After many years of anticipation, the Tesla Full Self-Driving release date is finally here. Last week, Elon Musk announced that a beta would be heading out to a select group of Tesla owners in the companies Tesla Early Access Program. The group would provide Tesla real-world data and give us a glimpse into the state of Tesla’s current FSD. Lo’ and behold, for once, we were not subject to ‘Elon Time’. With the companies permission, the NDA was tossed aside and we quickly saw Tesla owners sharing a first look of our future.
It’s hard to not overstate how important the success of Tesla’s Full Self-Driving suite is for the company. With the majority of their future focused on a fleet of FSD Robo-Taxi’s, success on a more lenient version with some human oversight is a pretty big first step. This Tesla software update is arguably one of the biggest technological advancements in our lifetime.
In order to set themselves apart from the rest, Tesla opted to be more than just another car company. Alongside their vastly expanding energy business, they opted to remain software oriented putting a focus on affordable self-driving technology. Over recent years, it wouldn’t be outlandish to say that people are more impressed with Autopilot and other FSD features than they are with the fact that the cars are electric. With Tesla morphing into a tech based company, their efforts in the autonomous driving space is a big reason for their hype and the differentiating factor from others in the space. Never before seen features such as Smart Summon and Nav on Autopilot have been slowly rolled out over the past year with the aim of culminating into having a functioning self-driving car in city streets, eventually.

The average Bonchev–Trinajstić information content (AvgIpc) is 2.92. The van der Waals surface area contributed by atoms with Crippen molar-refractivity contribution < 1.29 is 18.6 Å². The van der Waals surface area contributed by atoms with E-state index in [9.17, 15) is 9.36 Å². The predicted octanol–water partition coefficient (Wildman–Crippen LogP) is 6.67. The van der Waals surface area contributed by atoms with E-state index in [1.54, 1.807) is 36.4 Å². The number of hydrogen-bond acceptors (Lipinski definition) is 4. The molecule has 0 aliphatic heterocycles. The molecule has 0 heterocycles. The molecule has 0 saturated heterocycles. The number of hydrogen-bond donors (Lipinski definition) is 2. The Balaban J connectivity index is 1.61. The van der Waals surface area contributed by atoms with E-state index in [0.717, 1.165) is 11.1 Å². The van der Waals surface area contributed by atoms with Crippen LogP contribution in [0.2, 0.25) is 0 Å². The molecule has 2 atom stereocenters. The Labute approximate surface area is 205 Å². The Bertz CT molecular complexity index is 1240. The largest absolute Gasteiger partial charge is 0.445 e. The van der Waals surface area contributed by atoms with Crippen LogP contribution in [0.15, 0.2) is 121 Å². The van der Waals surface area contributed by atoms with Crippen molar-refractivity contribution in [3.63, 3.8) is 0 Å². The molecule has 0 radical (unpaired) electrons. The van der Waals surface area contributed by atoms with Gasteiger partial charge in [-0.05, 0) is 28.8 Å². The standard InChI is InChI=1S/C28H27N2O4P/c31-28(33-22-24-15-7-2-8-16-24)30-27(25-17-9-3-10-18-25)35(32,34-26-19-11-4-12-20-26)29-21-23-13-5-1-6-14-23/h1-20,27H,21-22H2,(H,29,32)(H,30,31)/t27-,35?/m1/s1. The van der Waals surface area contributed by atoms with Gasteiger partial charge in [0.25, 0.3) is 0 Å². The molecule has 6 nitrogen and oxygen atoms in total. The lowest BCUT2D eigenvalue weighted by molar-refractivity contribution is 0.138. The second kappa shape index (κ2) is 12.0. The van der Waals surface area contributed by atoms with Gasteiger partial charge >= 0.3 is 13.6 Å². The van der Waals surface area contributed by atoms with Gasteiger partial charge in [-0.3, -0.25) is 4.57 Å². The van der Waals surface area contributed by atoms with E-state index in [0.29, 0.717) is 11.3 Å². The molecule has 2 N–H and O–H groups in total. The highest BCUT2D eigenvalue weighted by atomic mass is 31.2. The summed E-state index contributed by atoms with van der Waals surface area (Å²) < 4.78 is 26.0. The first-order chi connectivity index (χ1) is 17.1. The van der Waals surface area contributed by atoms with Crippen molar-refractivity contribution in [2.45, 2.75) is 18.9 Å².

With this, Tesla has taken a massive step towards full self-driving in an industry defining manner. Without the use of LIDAR, which is used in basically every other autonomous vehicle setup, the company has achieved a significant milestone in the development timeline of Tesla FSD, with the beta finally here.
Tesla FSD Upgrade
While every Tesla made today has full self-driving capability, not each have the features unlocked. The company sells the option as an $8,000 FSD upgrade. You can purchase the FSD upgrade when you initially order your Tesla or anytime afterwards in your Tesla account or app. The cars come stock with all the hardware neccessary so you’re just paying to unlock the features via an over-the-air software update.